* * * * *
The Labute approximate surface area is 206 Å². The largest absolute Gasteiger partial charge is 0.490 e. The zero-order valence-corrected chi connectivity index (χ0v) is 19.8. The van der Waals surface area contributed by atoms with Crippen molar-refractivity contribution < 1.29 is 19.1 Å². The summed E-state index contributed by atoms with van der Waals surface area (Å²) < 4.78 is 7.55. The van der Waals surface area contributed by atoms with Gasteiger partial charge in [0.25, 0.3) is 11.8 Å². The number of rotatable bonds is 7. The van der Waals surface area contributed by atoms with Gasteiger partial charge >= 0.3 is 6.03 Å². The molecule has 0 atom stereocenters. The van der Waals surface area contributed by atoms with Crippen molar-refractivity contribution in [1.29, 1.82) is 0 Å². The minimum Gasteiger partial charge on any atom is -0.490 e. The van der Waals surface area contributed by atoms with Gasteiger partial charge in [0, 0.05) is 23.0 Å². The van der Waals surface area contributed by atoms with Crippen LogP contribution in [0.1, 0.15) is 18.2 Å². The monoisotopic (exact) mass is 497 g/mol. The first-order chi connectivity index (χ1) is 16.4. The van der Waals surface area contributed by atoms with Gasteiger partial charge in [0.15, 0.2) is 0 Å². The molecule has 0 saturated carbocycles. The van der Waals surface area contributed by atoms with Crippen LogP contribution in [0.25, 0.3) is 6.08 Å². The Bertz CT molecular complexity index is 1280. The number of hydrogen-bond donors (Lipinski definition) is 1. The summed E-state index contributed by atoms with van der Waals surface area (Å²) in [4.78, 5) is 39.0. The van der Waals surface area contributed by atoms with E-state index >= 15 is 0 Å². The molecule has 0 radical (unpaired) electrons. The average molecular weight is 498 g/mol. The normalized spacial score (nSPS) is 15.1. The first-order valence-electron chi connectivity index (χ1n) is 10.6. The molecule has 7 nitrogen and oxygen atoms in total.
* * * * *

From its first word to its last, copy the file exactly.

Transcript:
The Labute approximate surface area is 206 Å². The largest absolute Gasteiger partial charge is 0.490 e. The zero-order valence-corrected chi connectivity index (χ0v) is 19.8. The van der Waals surface area contributed by atoms with Crippen molar-refractivity contribution < 1.29 is 19.1 Å². The summed E-state index contributed by atoms with van der Waals surface area (Å²) < 4.78 is 7.55. The van der Waals surface area contributed by atoms with Gasteiger partial charge in [0.25, 0.3) is 11.8 Å². The number of rotatable bonds is 7. The van der Waals surface area contributed by atoms with Gasteiger partial charge >= 0.3 is 6.03 Å². The molecule has 0 atom stereocenters. The van der Waals surface area contributed by atoms with Crippen molar-refractivity contribution in [1.29, 1.82) is 0 Å². The minimum Gasteiger partial charge on any atom is -0.490 e. The van der Waals surface area contributed by atoms with Gasteiger partial charge in [0, 0.05) is 23.0 Å². The van der Waals surface area contributed by atoms with Crippen LogP contribution in [0.1, 0.15) is 18.2 Å². The monoisotopic (exact) mass is 497 g/mol. The first-order chi connectivity index (χ1) is 16.4. The van der Waals surface area contributed by atoms with Gasteiger partial charge in [0.15, 0.2) is 0 Å². The molecule has 0 saturated carbocycles. The van der Waals surface area contributed by atoms with Crippen LogP contribution in [0.25, 0.3) is 6.08 Å². The Bertz CT molecular complexity index is 1280. The number of hydrogen-bond donors (Lipinski definition) is 1. The summed E-state index contributed by atoms with van der Waals surface area (Å²) in [4.78, 5) is 39.0. The van der Waals surface area contributed by atoms with E-state index >= 15 is 0 Å². The molecule has 0 radical (unpaired) electrons. The average molecular weight is 498 g/mol. The normalized spacial score (nSPS) is 15.1. The first-order valence-electron chi connectivity index (χ1n) is 10.6. The molecule has 7 nitrogen and oxygen atoms in total.